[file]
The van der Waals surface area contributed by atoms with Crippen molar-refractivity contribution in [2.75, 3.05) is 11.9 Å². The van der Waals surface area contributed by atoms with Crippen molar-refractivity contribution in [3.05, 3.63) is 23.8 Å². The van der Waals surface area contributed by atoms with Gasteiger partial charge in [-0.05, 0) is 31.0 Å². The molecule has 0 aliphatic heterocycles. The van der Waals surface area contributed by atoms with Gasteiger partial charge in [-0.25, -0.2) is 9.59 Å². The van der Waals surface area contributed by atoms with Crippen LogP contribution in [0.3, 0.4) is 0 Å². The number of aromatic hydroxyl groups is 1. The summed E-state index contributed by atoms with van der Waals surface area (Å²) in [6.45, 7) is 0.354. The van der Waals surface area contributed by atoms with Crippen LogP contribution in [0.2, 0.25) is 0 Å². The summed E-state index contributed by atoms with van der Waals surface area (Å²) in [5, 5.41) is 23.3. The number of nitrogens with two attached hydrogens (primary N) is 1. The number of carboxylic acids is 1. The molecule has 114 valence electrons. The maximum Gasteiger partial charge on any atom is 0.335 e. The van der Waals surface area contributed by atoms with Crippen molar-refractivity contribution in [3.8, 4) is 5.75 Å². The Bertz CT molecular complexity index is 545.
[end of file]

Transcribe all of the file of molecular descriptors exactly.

The van der Waals surface area contributed by atoms with Crippen molar-refractivity contribution in [2.75, 3.05) is 11.9 Å². The van der Waals surface area contributed by atoms with Crippen molar-refractivity contribution in [3.05, 3.63) is 23.8 Å². The van der Waals surface area contributed by atoms with Gasteiger partial charge in [-0.05, 0) is 31.0 Å². The molecule has 0 aliphatic heterocycles. The van der Waals surface area contributed by atoms with Gasteiger partial charge in [-0.25, -0.2) is 9.59 Å². The van der Waals surface area contributed by atoms with Crippen LogP contribution in [0.3, 0.4) is 0 Å². The number of aromatic hydroxyl groups is 1. The summed E-state index contributed by atoms with van der Waals surface area (Å²) in [6.45, 7) is 0.354. The van der Waals surface area contributed by atoms with Crippen LogP contribution in [0.2, 0.25) is 0 Å². The summed E-state index contributed by atoms with van der Waals surface area (Å²) in [5, 5.41) is 23.3. The number of nitrogens with two attached hydrogens (primary N) is 1. The number of carboxylic acids is 1. The molecule has 114 valence electrons. The maximum Gasteiger partial charge on any atom is 0.335 e. The van der Waals surface area contributed by atoms with Crippen molar-refractivity contribution in [3.8, 4) is 5.75 Å². The Bertz CT molecular complexity index is 545.